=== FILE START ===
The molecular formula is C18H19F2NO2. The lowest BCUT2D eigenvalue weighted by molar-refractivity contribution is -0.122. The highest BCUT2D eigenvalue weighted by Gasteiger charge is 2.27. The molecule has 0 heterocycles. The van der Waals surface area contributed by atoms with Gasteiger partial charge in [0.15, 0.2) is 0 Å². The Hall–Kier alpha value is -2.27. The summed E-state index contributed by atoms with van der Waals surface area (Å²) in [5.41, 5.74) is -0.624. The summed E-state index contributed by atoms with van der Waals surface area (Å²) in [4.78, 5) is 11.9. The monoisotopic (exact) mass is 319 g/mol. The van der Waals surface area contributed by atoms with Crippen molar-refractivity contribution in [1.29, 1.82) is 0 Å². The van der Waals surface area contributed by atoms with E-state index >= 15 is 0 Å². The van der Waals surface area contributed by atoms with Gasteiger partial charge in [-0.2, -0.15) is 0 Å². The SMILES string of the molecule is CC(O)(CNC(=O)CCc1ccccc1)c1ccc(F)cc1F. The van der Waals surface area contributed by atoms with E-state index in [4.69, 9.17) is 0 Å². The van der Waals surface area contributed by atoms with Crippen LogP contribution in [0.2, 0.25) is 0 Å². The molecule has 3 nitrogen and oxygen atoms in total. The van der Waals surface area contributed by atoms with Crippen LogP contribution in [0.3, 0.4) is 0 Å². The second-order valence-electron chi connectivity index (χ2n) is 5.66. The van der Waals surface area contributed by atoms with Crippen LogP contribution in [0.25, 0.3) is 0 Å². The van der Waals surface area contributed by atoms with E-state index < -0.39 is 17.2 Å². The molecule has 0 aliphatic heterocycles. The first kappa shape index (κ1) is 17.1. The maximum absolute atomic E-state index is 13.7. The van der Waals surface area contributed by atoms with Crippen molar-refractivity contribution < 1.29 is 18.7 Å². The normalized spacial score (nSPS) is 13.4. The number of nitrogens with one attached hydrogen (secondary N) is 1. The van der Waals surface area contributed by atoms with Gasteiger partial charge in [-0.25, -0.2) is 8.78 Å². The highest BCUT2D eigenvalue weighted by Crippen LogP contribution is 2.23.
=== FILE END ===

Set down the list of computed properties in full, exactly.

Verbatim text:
The molecular formula is C18H19F2NO2. The lowest BCUT2D eigenvalue weighted by molar-refractivity contribution is -0.122. The highest BCUT2D eigenvalue weighted by Gasteiger charge is 2.27. The molecule has 0 heterocycles. The van der Waals surface area contributed by atoms with Gasteiger partial charge in [0.15, 0.2) is 0 Å². The Hall–Kier alpha value is -2.27. The summed E-state index contributed by atoms with van der Waals surface area (Å²) in [5.41, 5.74) is -0.624. The summed E-state index contributed by atoms with van der Waals surface area (Å²) in [4.78, 5) is 11.9. The monoisotopic (exact) mass is 319 g/mol. The van der Waals surface area contributed by atoms with Crippen molar-refractivity contribution in [1.29, 1.82) is 0 Å². The van der Waals surface area contributed by atoms with E-state index >= 15 is 0 Å². The van der Waals surface area contributed by atoms with Gasteiger partial charge in [-0.2, -0.15) is 0 Å². The SMILES string of the molecule is CC(O)(CNC(=O)CCc1ccccc1)c1ccc(F)cc1F. The van der Waals surface area contributed by atoms with E-state index in [4.69, 9.17) is 0 Å². The van der Waals surface area contributed by atoms with Crippen LogP contribution in [0.2, 0.25) is 0 Å². The molecule has 3 nitrogen and oxygen atoms in total. The van der Waals surface area contributed by atoms with Crippen LogP contribution in [0.3, 0.4) is 0 Å². The second-order valence-electron chi connectivity index (χ2n) is 5.66. The van der Waals surface area contributed by atoms with Crippen LogP contribution in [0.25, 0.3) is 0 Å². The van der Waals surface area contributed by atoms with E-state index < -0.39 is 17.2 Å². The molecule has 0 aliphatic heterocycles. The first kappa shape index (κ1) is 17.1. The maximum absolute atomic E-state index is 13.7. The van der Waals surface area contributed by atoms with Crippen molar-refractivity contribution < 1.29 is 18.7 Å². The normalized spacial score (nSPS) is 13.4. The number of nitrogens with one attached hydrogen (secondary N) is 1. The van der Waals surface area contributed by atoms with Gasteiger partial charge in [-0.25, -0.2) is 8.78 Å². The highest BCUT2D eigenvalue weighted by Crippen LogP contribution is 2.23.